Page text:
Tuesday, October 04, 2022
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This Tiny Desert Community Preserves Islam’s Literary Treasures

Chinguetti Friday Mosque, symbol of the city, built between the 13 and 14th centuries and restored in 1970. The minaret is the original built in the style of Malikite Islam.
Chinguetti Friday Mosque, symbol of the city, built between the 13 and 14th centuries and restored in 1970. The minaret is the original built in the style of Malikite Islam.

In a remote desert region of Mauritania, one of Islam’s holiest cities, Chinguetti, is home to families guarding thousands of ancient manuscripts dating back to the 13th century.

They are known as librarians of the desert. Over the last 50 years a changing climate has brought Saharan sands into the heart of the city, gradually consuming entire buildings.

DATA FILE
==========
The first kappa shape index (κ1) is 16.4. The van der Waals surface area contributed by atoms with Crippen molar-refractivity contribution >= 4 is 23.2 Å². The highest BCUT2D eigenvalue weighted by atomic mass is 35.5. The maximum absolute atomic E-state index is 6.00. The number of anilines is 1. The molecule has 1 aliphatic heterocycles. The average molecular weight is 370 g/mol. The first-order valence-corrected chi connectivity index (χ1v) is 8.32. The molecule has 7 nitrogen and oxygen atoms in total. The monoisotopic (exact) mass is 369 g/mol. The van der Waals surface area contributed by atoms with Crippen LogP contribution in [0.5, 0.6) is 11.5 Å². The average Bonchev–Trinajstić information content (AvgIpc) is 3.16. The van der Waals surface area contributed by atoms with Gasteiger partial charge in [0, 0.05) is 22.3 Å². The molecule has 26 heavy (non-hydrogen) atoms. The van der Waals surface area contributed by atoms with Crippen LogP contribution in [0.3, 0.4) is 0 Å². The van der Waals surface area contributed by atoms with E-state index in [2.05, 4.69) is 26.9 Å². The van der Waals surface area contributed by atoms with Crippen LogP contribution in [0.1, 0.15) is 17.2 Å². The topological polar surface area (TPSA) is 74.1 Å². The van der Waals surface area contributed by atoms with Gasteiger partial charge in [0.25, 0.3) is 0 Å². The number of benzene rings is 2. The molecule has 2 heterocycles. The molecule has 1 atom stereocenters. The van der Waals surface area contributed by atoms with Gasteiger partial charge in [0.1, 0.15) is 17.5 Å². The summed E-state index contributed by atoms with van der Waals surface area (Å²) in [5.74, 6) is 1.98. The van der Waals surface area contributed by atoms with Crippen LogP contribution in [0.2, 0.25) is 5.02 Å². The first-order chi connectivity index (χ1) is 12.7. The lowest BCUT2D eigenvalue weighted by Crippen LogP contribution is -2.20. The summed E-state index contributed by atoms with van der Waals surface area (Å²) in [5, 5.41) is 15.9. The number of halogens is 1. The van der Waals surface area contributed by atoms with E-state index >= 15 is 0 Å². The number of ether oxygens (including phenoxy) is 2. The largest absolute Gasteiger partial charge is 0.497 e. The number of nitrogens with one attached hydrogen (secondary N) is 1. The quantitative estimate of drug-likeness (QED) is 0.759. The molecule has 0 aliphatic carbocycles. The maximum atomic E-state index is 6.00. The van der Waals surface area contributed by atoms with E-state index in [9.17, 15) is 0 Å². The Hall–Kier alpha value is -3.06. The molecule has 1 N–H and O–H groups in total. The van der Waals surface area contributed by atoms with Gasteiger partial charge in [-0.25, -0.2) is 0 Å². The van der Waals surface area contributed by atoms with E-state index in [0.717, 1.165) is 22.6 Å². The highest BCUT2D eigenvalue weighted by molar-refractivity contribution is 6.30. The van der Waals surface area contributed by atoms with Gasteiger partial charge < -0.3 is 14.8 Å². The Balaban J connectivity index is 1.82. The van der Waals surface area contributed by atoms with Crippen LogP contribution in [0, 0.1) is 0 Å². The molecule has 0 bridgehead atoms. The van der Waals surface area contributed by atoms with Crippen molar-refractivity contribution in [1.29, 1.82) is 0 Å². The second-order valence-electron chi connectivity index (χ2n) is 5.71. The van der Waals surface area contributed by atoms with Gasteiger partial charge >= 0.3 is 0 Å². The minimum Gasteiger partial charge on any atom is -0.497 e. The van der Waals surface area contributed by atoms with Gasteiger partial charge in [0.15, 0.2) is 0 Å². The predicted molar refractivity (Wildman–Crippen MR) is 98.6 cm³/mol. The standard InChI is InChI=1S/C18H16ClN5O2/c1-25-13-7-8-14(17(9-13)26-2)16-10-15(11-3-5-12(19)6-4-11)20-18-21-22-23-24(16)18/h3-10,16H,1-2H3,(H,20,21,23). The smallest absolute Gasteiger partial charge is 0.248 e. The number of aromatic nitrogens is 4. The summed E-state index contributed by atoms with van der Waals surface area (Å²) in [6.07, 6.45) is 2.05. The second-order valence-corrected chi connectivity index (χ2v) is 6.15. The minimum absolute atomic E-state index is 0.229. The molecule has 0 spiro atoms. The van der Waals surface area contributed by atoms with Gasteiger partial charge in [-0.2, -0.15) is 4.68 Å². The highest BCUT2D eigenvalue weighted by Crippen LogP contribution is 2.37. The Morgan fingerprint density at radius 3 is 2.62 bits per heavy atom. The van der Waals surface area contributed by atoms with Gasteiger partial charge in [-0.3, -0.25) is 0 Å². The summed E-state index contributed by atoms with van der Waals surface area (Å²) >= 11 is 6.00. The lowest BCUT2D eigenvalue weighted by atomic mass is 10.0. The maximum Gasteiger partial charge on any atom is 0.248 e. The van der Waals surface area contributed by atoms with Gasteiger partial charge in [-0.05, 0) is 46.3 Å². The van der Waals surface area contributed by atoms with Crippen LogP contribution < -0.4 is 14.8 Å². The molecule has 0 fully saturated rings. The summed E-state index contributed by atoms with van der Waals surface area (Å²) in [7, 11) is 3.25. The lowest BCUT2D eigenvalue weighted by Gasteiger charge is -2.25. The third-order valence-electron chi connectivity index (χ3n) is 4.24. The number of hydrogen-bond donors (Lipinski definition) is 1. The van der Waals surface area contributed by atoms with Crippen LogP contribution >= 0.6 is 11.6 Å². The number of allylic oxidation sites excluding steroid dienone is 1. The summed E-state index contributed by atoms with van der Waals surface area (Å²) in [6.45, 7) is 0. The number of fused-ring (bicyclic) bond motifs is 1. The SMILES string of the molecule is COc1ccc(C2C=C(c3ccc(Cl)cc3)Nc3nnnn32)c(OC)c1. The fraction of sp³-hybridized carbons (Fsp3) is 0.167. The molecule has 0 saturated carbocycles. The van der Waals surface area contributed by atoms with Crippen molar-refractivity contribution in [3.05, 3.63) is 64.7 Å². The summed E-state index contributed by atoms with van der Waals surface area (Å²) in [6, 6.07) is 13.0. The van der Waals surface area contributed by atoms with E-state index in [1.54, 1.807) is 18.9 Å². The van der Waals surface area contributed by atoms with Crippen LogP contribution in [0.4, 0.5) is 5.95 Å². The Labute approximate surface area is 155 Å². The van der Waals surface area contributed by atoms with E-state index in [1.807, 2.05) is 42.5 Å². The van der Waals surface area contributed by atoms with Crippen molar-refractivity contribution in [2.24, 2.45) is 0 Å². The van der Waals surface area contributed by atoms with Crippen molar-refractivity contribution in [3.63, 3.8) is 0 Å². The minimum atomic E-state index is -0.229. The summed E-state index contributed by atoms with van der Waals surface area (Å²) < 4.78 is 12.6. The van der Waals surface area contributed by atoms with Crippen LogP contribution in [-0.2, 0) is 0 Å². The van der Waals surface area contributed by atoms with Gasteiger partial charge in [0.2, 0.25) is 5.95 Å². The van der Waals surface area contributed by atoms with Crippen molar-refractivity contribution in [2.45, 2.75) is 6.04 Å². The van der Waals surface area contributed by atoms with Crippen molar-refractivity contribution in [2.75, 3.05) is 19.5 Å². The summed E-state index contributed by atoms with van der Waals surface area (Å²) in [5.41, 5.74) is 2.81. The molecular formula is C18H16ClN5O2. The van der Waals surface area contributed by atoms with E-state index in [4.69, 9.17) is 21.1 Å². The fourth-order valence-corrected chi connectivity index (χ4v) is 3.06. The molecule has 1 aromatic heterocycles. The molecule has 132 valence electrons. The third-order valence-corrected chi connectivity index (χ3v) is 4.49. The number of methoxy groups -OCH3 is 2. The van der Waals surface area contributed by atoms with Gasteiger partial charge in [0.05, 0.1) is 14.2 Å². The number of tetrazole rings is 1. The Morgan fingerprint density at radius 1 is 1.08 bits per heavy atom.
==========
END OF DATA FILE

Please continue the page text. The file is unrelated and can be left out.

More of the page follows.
The Mauritanian government has made an effort to preserve the priceless texts—including Quranic studies and scientific and legal documents—but for the families of Chinguetti, to surrender their heirlooms is anathema. Once a major draw for tourists, the city is now threatened by Islamist attacks, which has driven most outsiders away.

Panos photographer Alfredo Caliz offers a rare look inside the Unesco World Heritage Site.

Photographs by Alfredo Caliz/PANOS

See more: This Tiny Desert Community Preserves Islam’s Literary Treasures

Source: Bloomberg News

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